Animal Farm Questions and Answers
by George Orwell

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How would you explain the essay prompt "power corrupts but absolute power corrupts absolutely" in response to Orwell's Animal Farm and Shakespeare's Macbeth?

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Jay Gilbert, Ph.D. eNotes educator | Certified Educator

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Great question. I think the best approach is to first consider the structure of your essay. You can have at the back of your mind an idea of how this idea applies to each story—who in Animal Farm is corrupted by power? Who is corrupted in Macbeth? What is the difference between power and "absolute" power, and where is the turning point at which the corrupted parties become corrupted "absolutely," if you feel they do? But remember, start with your introduction and your thesis statement.

In your introduction/thesis statement, you should lay out to the reader what your point of view is on this quotation and how it relates to the two texts. You can begin by identifying the source of the statement: Lord Acton, whose point was that a person's morality diminishes as his or her power increases. The most straightforward thesis statement would be to argue that this is shown to be true in both texts and then have the rest of your essay demonstrate how. However, you can also make counter-arguments, such as the fact that Duncan in Macbeth does not appear to have been corrupted by his power, and that Macbeth seems to have been corrupted not by power alone, but by pressure from those around him (e.g., Lady Macbeth and the witches).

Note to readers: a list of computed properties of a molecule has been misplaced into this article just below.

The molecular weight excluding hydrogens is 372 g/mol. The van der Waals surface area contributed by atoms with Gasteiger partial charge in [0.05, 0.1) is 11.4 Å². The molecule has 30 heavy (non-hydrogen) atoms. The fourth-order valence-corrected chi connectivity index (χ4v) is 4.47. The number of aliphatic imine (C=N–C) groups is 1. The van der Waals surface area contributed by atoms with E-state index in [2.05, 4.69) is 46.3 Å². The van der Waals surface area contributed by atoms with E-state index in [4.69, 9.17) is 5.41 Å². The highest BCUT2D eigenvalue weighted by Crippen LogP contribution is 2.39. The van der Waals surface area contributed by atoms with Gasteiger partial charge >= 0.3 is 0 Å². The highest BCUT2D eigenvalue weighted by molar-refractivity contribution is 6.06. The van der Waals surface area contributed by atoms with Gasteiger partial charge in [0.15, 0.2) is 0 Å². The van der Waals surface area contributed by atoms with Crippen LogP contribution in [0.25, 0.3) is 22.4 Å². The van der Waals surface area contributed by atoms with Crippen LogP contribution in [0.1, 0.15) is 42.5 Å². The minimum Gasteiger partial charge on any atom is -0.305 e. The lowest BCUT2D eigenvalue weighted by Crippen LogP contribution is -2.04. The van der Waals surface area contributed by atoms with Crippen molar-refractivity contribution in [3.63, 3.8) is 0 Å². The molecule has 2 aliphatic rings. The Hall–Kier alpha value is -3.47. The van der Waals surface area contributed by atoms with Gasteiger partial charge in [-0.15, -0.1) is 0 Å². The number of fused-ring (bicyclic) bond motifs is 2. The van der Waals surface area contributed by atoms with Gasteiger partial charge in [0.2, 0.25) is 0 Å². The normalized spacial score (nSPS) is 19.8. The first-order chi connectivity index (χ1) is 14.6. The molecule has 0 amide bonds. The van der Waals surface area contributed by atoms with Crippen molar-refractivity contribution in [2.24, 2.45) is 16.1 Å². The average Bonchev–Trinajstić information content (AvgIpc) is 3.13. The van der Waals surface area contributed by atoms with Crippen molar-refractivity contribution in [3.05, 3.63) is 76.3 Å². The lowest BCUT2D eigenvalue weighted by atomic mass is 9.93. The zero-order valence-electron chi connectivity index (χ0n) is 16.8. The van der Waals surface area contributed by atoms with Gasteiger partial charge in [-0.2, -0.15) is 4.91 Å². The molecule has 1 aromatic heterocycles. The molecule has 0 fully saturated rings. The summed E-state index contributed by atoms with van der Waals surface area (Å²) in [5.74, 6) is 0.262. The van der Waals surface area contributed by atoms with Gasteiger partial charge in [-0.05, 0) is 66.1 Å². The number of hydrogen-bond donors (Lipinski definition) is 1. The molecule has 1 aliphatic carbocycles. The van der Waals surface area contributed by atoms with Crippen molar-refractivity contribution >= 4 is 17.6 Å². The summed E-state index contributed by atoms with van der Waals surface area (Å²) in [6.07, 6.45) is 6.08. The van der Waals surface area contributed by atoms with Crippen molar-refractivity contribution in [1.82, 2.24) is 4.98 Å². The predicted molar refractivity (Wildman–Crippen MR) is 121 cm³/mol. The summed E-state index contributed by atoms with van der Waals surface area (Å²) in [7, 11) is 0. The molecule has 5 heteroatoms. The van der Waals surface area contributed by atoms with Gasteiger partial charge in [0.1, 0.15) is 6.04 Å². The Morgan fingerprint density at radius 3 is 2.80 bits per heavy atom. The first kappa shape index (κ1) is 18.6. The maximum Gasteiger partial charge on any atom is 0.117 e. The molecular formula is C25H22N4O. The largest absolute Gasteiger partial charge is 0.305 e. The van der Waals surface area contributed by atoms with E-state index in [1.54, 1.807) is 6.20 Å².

You might want to argue one text first, then the other. This will help you organize your thoughts on the subject. So, if we start with Animal Farm, we can begin by arguing that Jones, who had absolute power over the animals, was corrupt and that Napoleon and the other pigs were, when powerless, very idealistic. However, over the course of the book, we see a change in the pigs as their power increases. Eventually, they begin to do the same things as the humans they once hated; at the end of the novel, they have symbolically become the corrupt overlords as it is "impossible to tell which was which" between the pigs and the men they are playing cards with.

In Macbeth, the person corrupted and destroyed by power is the title character. His ambition causes him to kill the sitting king, who has always been good to him, and eventually leads him to have his best friend killed too. Here, however, you can make some further arguments against the point. Was Macbeth corrupted by power itself, or by the desire for power? Or was it the desire to please his wife? Or fear of what the supernatural told him? How far are the witches, as well as Lady Macbeth, to blame?

At the end, you can draw together the points you have made and conclude as to how far this statement applies to the two texts.

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